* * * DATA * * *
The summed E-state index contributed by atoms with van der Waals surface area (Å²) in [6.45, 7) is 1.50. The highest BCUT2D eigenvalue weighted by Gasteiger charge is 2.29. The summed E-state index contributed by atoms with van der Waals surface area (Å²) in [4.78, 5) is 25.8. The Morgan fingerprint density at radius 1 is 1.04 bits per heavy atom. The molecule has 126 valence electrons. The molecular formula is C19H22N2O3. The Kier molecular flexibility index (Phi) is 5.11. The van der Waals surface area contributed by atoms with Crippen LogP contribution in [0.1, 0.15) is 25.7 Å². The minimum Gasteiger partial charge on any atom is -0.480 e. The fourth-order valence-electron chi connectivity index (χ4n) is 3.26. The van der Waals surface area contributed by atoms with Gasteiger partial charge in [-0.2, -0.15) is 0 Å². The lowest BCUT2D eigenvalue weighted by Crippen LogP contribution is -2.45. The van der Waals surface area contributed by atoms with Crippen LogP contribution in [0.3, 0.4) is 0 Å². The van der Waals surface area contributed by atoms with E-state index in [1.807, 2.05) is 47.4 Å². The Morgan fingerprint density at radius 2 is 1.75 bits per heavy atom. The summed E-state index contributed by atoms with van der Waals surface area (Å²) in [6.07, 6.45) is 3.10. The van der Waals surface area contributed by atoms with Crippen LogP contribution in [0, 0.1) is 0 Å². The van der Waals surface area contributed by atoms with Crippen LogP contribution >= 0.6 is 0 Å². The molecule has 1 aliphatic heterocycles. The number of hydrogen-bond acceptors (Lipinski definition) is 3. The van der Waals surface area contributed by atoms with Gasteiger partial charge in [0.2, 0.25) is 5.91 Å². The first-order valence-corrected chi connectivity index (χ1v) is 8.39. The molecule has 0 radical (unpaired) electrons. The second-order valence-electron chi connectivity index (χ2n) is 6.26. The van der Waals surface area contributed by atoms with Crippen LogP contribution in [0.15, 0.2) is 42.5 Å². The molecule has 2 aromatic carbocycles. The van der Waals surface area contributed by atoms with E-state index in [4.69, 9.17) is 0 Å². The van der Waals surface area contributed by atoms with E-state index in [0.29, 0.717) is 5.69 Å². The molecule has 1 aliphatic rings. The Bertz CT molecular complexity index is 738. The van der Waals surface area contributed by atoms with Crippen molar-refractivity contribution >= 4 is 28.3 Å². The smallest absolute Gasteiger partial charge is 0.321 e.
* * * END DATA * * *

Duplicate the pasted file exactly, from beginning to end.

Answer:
The summed E-state index contributed by atoms with van der Waals surface area (Å²) in [6.45, 7) is 1.50. The highest BCUT2D eigenvalue weighted by Gasteiger charge is 2.29. The summed E-state index contributed by atoms with van der Waals surface area (Å²) in [4.78, 5) is 25.8. The Morgan fingerprint density at radius 1 is 1.04 bits per heavy atom. The molecule has 126 valence electrons. The molecular formula is C19H22N2O3. The Kier molecular flexibility index (Phi) is 5.11. The van der Waals surface area contributed by atoms with Crippen LogP contribution in [0.1, 0.15) is 25.7 Å². The minimum Gasteiger partial charge on any atom is -0.480 e. The fourth-order valence-electron chi connectivity index (χ4n) is 3.26. The van der Waals surface area contributed by atoms with Gasteiger partial charge in [-0.2, -0.15) is 0 Å². The lowest BCUT2D eigenvalue weighted by Crippen LogP contribution is -2.45. The van der Waals surface area contributed by atoms with Crippen LogP contribution in [0.3, 0.4) is 0 Å². The van der Waals surface area contributed by atoms with E-state index in [1.807, 2.05) is 47.4 Å². The Morgan fingerprint density at radius 2 is 1.75 bits per heavy atom. The summed E-state index contributed by atoms with van der Waals surface area (Å²) in [6.07, 6.45) is 3.10. The van der Waals surface area contributed by atoms with Crippen LogP contribution in [0, 0.1) is 0 Å². The van der Waals surface area contributed by atoms with Crippen LogP contribution >= 0.6 is 0 Å². The molecule has 1 aliphatic heterocycles. The number of hydrogen-bond acceptors (Lipinski definition) is 3. The van der Waals surface area contributed by atoms with Gasteiger partial charge in [0.2, 0.25) is 5.91 Å². The first-order valence-corrected chi connectivity index (χ1v) is 8.39. The molecule has 0 radical (unpaired) electrons. The second-order valence-electron chi connectivity index (χ2n) is 6.26. The van der Waals surface area contributed by atoms with Crippen LogP contribution in [0.15, 0.2) is 42.5 Å². The molecule has 2 aromatic carbocycles. The van der Waals surface area contributed by atoms with E-state index in [4.69, 9.17) is 0 Å². The van der Waals surface area contributed by atoms with E-state index in [0.29, 0.717) is 5.69 Å². The molecule has 1 aliphatic rings. The Bertz CT molecular complexity index is 738. The van der Waals surface area contributed by atoms with Crippen molar-refractivity contribution >= 4 is 28.3 Å². The smallest absolute Gasteiger partial charge is 0.321 e.